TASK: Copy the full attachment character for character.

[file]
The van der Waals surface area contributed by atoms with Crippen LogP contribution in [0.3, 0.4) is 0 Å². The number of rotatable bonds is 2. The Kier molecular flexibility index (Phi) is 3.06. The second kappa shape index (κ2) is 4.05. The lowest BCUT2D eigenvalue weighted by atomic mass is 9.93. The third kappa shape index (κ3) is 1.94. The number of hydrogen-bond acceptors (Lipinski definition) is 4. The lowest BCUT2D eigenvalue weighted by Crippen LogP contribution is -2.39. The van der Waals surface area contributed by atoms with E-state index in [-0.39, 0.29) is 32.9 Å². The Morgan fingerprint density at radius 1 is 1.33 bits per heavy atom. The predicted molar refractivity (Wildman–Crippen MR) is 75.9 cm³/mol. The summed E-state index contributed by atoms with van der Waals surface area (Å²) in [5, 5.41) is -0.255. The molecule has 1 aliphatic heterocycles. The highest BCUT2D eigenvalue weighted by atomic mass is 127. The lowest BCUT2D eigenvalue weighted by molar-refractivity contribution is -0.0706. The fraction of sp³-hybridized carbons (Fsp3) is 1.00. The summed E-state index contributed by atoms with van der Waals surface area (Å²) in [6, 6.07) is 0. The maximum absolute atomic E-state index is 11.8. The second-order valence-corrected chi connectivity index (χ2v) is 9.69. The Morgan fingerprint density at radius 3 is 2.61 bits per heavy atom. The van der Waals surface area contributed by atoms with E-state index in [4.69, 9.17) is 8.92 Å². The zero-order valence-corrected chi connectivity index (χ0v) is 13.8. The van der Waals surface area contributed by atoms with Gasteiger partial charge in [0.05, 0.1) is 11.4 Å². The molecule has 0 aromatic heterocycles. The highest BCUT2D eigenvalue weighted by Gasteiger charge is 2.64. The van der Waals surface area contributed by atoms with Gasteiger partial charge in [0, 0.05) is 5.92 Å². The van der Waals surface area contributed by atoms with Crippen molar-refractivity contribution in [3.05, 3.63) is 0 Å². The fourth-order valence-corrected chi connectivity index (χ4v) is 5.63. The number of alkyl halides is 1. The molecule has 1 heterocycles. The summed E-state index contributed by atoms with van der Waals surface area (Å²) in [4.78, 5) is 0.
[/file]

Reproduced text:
The van der Waals surface area contributed by atoms with Crippen LogP contribution in [0.3, 0.4) is 0 Å². The number of rotatable bonds is 2. The Kier molecular flexibility index (Phi) is 3.06. The second kappa shape index (κ2) is 4.05. The lowest BCUT2D eigenvalue weighted by atomic mass is 9.93. The third kappa shape index (κ3) is 1.94. The number of hydrogen-bond acceptors (Lipinski definition) is 4. The lowest BCUT2D eigenvalue weighted by Crippen LogP contribution is -2.39. The van der Waals surface area contributed by atoms with E-state index in [-0.39, 0.29) is 32.9 Å². The Morgan fingerprint density at radius 1 is 1.33 bits per heavy atom. The predicted molar refractivity (Wildman–Crippen MR) is 75.9 cm³/mol. The summed E-state index contributed by atoms with van der Waals surface area (Å²) in [5, 5.41) is -0.255. The molecule has 1 aliphatic heterocycles. The highest BCUT2D eigenvalue weighted by atomic mass is 127. The lowest BCUT2D eigenvalue weighted by molar-refractivity contribution is -0.0706. The fraction of sp³-hybridized carbons (Fsp3) is 1.00. The summed E-state index contributed by atoms with van der Waals surface area (Å²) in [6, 6.07) is 0. The maximum absolute atomic E-state index is 11.8. The second-order valence-corrected chi connectivity index (χ2v) is 9.69. The Morgan fingerprint density at radius 3 is 2.61 bits per heavy atom. The van der Waals surface area contributed by atoms with E-state index in [4.69, 9.17) is 8.92 Å². The zero-order valence-corrected chi connectivity index (χ0v) is 13.8. The van der Waals surface area contributed by atoms with Gasteiger partial charge in [0.05, 0.1) is 11.4 Å². The molecule has 0 aromatic heterocycles. The highest BCUT2D eigenvalue weighted by Gasteiger charge is 2.64. The van der Waals surface area contributed by atoms with Gasteiger partial charge in [0, 0.05) is 5.92 Å². The van der Waals surface area contributed by atoms with Crippen molar-refractivity contribution in [3.05, 3.63) is 0 Å². The fourth-order valence-corrected chi connectivity index (χ4v) is 5.63. The number of alkyl halides is 1. The molecule has 1 heterocycles. The summed E-state index contributed by atoms with van der Waals surface area (Å²) in [4.78, 5) is 0.